Ottawa’s responsible mining review awaited by NGOs – by Trinh Theresa Do (CBC News Politics – February 26, 2014)

Review of Canada’s corporate social responsibility strategy likely won’t recommend mining ombudsman

The federal government’s five-year review of Canada’s corporate social responsibility strategy for the mining, oil and gas industry is expected to be released as early as next week.

But documents obtained by CBC News suggest the long-anticipated report is unlikely to recommend the creation of a legislated ombudsman who would investigate complaints and oversee the activities of the extractive sector.

It’s something non-governmental organizations have been calling for since 2007, without success. The international trade minister’s office would not provide any details as to what the review, which began last September, would entail, saying only that it is “ongoing.”

The government has made it clear, however, it prefers voluntary initiatives over mandatory mechanisms. In a letter contained in documents obtained through an Access to Information request, International Trade Minister Ed Fast responds to a call for an industry ombudsman by emphasizing “the government’s support for voluntary mechanisms for dispute resolution.”

“The use of voluntary initiatives, based on internationally recognized standards, can be effective in resolving issues of mutual concern, and can advance public policy objectives in a more flexible, expeditious and less costly way than regulatory or legislative regimes,” he wrote.

The government’s corporate social responsibility (CSR) strategy, dubbed Building the Canadian Advantage, was launched in March 2009 to help Canadian mining, oil and gas companies improve their competitive advantage abroad “by enhancing their ability to manage social and environmental risks.”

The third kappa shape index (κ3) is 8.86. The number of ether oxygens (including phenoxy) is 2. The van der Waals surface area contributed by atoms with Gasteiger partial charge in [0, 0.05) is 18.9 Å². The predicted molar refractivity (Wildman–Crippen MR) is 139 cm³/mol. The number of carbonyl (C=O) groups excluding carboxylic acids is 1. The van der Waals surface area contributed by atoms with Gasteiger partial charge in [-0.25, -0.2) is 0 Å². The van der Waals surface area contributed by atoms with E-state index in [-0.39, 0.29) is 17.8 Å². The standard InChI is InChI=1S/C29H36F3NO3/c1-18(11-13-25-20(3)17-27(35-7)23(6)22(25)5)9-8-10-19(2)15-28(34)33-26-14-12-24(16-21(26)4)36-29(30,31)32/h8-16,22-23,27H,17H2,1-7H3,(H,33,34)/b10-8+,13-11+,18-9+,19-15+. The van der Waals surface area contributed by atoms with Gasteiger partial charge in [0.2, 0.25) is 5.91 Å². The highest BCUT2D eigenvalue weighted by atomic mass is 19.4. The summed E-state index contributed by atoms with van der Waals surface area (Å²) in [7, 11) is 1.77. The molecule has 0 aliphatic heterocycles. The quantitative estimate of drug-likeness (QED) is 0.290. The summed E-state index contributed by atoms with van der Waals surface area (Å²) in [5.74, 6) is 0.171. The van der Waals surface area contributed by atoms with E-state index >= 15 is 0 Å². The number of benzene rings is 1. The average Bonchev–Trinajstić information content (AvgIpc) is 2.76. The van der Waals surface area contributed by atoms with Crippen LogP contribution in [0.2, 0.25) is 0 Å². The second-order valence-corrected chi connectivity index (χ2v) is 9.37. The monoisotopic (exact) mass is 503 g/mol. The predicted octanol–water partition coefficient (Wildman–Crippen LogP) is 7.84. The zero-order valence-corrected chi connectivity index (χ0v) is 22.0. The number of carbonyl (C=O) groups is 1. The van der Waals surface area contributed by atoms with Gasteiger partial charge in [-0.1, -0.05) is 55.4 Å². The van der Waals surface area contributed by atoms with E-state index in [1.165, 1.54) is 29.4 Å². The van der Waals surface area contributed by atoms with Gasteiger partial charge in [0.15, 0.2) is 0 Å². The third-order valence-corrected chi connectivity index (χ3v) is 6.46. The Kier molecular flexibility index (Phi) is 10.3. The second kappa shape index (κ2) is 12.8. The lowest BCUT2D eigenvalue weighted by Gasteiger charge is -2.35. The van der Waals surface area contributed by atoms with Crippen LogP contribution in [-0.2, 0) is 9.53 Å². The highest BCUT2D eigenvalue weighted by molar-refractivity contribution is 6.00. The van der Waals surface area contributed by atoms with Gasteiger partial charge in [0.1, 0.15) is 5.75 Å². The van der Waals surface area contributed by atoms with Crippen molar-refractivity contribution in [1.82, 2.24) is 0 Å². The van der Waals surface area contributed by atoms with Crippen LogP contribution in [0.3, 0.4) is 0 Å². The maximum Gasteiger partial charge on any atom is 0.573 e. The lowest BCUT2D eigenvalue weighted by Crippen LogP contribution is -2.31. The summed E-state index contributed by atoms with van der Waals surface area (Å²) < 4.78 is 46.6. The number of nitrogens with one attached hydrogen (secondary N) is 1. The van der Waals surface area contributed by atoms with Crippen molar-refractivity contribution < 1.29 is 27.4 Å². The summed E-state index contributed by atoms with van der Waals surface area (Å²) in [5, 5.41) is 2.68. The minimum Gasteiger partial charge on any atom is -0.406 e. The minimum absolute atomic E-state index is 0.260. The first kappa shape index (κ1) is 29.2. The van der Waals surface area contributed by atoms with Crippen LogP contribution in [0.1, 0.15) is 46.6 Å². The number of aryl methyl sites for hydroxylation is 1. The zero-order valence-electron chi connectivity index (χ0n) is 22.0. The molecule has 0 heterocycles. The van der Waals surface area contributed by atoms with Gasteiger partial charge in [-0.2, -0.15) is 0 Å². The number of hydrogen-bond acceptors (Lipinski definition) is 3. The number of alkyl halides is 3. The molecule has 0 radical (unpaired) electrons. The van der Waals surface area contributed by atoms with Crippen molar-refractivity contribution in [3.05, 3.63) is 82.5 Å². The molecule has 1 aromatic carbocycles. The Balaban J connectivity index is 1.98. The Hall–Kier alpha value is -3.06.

As part of the mandated five-year review, the government is carrying out consultations with various stakeholders across the country.

On Dec. 12, 2013, Fast held a meeting with 13 non-governmental organizations to solicit feedback for the review.

The consultation was run by parliamentary secretary Erin O’Toole, and, according to NGO representatives who attended, lasted about an hour. Each organization was given about three minutes to present their comments, which addressed the four pillars of the CSR strategy.

In 2009 the government had adopted the following strategies:

Support governance-building in host countries to reduce poverty through development assistance.

Endorse and promote international CSR guidelines.

Support development of a centre for excellence in CSR.

Create the office of the extractive sector CSR counsellor.

But some in attendance weren’t satisfied with the consultation, noting its brevity.

“I’d say others were happy to be invited to give comments and they felt their comments were heard,” said Jeff Geipel, venture leader at Engineers Without Borders.

But he added, “They might have wanted more time for input.”

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